SOS back in the market for industrial racks
Stationery & Office Supplies Limited, SOS, has expanded its range of products with a line of industrial racking.
SOS, which is known for its supplies of office furniture and equipment, was previously in the business of supplying industrial racking but exited the space due to pricing issues. It left the company dealing only in ‘light’ industrial racking products that facilitates weights of up to 1,500 pounds.
But now it’s back in the market, having struck a recent agreement with a rack manufacturer who supplies companies in the United States, and has already landed two local supply contracts. The order size and clients were not disclosed.
The heavy-duty racking goes up to 36 feet and is able to hold up to 5,000 pounds of goods. The items are mainly used in the car parts business, food processing and hotel industries for more efficient use of floor space.
“We used to do this before and we would get orders from small companies, but the issue was really with pricing. We were bringing the products in from a company in the United States who was importing it from elsewhere and then reselling it here. Additionally, we had to go through a general racking person that dealt with local companies,” said Deputy Managing Director Allan McDaniel.
“What we were able to do is bypass that person and get significantly better pricing as distributor for Jamaica. Our aim is to take that distribution throughout the Caribbean,” he told the Financial Gleaner following the company’s annual general meeting on Tuesday.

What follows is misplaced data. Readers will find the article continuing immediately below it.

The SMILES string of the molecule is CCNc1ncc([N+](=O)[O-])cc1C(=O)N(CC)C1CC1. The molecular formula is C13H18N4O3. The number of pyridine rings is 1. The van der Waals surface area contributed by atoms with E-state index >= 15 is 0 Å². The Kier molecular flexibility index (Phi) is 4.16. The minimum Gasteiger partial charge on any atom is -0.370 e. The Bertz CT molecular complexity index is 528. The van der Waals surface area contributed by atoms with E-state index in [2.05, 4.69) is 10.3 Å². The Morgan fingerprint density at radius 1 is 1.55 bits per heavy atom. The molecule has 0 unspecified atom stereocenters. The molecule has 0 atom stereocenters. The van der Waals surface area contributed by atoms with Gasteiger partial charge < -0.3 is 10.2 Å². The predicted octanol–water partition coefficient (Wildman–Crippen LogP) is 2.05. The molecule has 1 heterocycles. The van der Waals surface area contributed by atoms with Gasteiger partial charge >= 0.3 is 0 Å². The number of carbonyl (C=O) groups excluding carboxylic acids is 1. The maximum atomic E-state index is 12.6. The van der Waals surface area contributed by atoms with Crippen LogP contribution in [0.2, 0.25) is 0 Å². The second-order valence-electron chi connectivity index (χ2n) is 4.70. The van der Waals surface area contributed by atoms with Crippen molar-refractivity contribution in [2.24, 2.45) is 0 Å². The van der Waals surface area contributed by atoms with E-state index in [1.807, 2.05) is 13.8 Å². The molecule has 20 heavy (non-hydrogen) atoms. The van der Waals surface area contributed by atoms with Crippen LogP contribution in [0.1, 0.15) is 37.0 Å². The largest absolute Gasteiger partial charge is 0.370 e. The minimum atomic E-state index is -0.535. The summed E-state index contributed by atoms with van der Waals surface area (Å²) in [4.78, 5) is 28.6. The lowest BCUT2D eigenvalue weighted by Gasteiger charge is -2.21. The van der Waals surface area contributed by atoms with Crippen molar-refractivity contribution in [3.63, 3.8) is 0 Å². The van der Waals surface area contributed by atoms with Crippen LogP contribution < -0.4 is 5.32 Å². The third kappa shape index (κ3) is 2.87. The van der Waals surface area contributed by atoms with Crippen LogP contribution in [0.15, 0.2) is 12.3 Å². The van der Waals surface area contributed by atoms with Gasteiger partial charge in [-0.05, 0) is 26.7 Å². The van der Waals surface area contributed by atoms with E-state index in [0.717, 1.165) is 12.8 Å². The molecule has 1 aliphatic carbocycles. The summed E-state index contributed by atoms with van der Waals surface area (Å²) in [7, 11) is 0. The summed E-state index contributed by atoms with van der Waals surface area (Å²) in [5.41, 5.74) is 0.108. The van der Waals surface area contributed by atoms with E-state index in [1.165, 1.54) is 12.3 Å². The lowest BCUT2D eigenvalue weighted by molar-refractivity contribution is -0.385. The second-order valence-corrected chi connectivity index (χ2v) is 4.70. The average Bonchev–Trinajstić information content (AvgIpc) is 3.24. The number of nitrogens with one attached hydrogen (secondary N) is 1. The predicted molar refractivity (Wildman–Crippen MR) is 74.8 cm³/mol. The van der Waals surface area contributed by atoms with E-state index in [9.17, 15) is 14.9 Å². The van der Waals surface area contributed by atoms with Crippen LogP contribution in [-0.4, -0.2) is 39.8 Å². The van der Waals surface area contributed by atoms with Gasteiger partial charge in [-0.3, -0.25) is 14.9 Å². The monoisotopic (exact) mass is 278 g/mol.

He said SOS is now able to distribute and stock racks for 10 different companies.
The company is using newly developed space at Collins Green Avenue, Kingston, as showroom for the racks. The growing business may force SOS to seek additional property for warehousing space in as little as two years, McDaniel noted.
SOS posted profit of $134 million last year from revenue of $1.2 billion. However, so far this year, revenue and profit have been in decline.
At half-year, sales were down from $638 million to $472 million; while net profit was below $22 million versus $91 million at half-year 2019.
In the most recent quarter ending June, the company spun from a profit of $34 million to a loss of $22 million.
In response, the office supplier has been seeking out areas of opportunity, including the retrofitting of office spaces to conform to social-distancing protocols, the new rack contracts, and distribution of face shields. SOS has also been offering discounts to corporate customers for employees in need of office furniture to facilitate work-from-home arrangements.
As for book publishing subsidiary SEEK, McDaniel said that despite the delayed start to the school year, a peak season for booksellers that has been pushed back a month to October, the business has maintained sale levels.